It’s grim up north: ‘Roll on four o’clock’

LL

One of my advisers informed me that the British Film Institute has an online media player, which contains a database of British films.  These can either be rented or viewed for free. He then sent me a link to a film contained on the site, called ‘Roll on four o’clock’ that he thought I might appreciate. (Note that I do not use the word ‘enjoy’ for reasons that will be explained momentarily). Released in 1970 as a TV drama as part of ITV’s Saturday Night Theatre, ‘Roll on Four O’Clock’ was written by Colin Welland (who ten years later would win the Best Original Screenplay Oscar for ‘Chariots of Fire’). Set in an all-boys working class school in Manchester, the film concerns itself with Peter Latimer – an acned teenager who is the subject of homophobic bullying, because he’s not like the other boys. The all-male teaching staff are no support. With the exception of art teacher Max Fielder (played by Clive Swift, who’s better known as Richard Bucket – Hyacinth’s long suffering husband in ‘Keeping up appearances’) who tries to protect him from the machinations of his teachers and fellow pupils; and who tries to nurture the creative instincts of the boys. Fielder is an outsider also.

As a film it is unremittingly grim. Latimer’s situation is cold, dark and hopeless. If he’d survived his only option would have been to make his way to Soho as soon as he’d finished school to get a career in hairdressing or fashion. As the film turns out this is unlikely. Even the lives of the teachers and the straights students seem depressing – with bleak, foul futures in grey, smoky Northern England. Egg and chips (with spam on the side) for teatime on a Friday seems like the only high-point in these miserable lives. The teachers are surly, bitter angry men who regard themselves merely as wardens of the hopeless youth in their care. One of them expresses his fantasies about the schoolgirls in the next door school. This was possibly seen as acceptable ‘banter’ back in the day. The only ray of hope is at the end of the film as school breaks up for Christmas, one of the younger students asks Mr. Fielder about his Christmas plans. The unmarried Mr. Fielder says that ‘we’ will be enjoying a turkey supper – a subtle hint perhaps that he too is a ‘lavatory cowboy’ – which is one of the charming expressions used to describe gay people in the film.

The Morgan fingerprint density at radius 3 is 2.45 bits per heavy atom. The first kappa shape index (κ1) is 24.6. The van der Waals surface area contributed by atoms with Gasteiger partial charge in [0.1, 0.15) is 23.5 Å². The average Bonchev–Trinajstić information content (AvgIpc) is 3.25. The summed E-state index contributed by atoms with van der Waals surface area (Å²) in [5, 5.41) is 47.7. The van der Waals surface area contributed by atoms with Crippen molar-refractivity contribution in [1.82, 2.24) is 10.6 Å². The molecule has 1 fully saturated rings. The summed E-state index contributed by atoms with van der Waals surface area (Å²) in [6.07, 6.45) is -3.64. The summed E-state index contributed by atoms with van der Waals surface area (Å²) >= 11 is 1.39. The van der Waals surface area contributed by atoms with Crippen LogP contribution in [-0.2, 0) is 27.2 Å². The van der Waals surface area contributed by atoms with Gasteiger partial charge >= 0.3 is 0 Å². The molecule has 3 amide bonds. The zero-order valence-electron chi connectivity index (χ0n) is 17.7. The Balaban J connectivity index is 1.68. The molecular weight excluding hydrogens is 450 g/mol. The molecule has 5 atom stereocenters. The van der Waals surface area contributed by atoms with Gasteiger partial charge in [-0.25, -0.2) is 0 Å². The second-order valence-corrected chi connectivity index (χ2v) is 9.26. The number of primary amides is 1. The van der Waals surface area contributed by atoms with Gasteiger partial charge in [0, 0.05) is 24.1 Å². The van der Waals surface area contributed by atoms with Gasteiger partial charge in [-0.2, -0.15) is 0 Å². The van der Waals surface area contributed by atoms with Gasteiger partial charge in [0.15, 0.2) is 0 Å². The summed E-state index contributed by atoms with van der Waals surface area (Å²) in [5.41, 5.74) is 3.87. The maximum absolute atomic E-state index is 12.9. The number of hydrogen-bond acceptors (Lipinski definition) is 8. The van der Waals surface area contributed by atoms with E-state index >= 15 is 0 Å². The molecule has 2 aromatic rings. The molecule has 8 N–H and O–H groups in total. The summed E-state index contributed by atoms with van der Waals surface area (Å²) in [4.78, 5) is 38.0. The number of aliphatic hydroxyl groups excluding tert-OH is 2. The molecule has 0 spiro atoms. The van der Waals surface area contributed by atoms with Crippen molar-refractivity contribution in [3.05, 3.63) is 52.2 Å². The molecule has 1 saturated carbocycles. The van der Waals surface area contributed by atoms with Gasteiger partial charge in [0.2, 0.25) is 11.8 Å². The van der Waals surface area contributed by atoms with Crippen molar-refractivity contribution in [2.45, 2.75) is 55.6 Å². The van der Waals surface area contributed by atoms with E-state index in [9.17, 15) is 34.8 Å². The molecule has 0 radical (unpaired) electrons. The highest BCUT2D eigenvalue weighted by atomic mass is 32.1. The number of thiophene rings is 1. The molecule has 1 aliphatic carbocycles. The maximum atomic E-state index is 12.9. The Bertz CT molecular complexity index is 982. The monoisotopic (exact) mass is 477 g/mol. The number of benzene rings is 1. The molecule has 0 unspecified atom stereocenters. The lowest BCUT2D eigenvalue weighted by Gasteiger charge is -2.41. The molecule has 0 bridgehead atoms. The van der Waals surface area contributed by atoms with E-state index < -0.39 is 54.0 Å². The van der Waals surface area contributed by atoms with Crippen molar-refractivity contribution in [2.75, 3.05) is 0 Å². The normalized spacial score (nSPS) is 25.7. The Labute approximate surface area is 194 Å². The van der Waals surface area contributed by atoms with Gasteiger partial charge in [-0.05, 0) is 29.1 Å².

It’s an interesting snapshot of a time gone by. The film can’t be described as homophobic as clearly the attitude towards Latimer’s situation was sympathetic. Made almost fifty years ago I suppose this was a slice of life, kitchen sink drama about how grim it was ‘oop north’ decades before the lives of gay people tangibly improved.

Recommended – so long as you don’t require a happy ending.

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